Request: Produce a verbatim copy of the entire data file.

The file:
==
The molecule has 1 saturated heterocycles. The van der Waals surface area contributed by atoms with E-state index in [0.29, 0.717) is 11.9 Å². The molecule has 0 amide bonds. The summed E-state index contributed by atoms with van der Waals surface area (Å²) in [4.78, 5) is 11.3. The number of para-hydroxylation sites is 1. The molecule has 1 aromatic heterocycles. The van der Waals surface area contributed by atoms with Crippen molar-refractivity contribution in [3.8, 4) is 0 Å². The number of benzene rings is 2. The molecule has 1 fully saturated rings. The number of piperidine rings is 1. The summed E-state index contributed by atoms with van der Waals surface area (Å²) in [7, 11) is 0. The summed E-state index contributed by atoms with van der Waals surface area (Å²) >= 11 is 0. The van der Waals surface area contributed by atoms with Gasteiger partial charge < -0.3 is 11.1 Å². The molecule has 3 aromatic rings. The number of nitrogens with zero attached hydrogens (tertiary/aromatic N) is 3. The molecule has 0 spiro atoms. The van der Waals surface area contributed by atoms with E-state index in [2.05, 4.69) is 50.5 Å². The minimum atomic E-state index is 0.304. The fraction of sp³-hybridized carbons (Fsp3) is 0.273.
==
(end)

The molecule has 1 saturated heterocycles. The van der Waals surface area contributed by atoms with E-state index in [0.29, 0.717) is 11.9 Å². The molecule has 0 amide bonds. The summed E-state index contributed by atoms with van der Waals surface area (Å²) in [4.78, 5) is 11.3. The number of para-hydroxylation sites is 1. The molecule has 1 aromatic heterocycles. The van der Waals surface area contributed by atoms with Crippen molar-refractivity contribution in [3.8, 4) is 0 Å². The number of benzene rings is 2. The molecule has 1 fully saturated rings. The number of piperidine rings is 1. The summed E-state index contributed by atoms with van der Waals surface area (Å²) in [7, 11) is 0. The summed E-state index contributed by atoms with van der Waals surface area (Å²) >= 11 is 0. The van der Waals surface area contributed by atoms with Gasteiger partial charge < -0.3 is 11.1 Å². The molecule has 3 aromatic rings. The number of nitrogens with zero attached hydrogens (tertiary/aromatic N) is 3. The molecule has 0 spiro atoms. The van der Waals surface area contributed by atoms with E-state index in [2.05, 4.69) is 50.5 Å². The minimum atomic E-state index is 0.304. The fraction of sp³-hybridized carbons (Fsp3) is 0.273.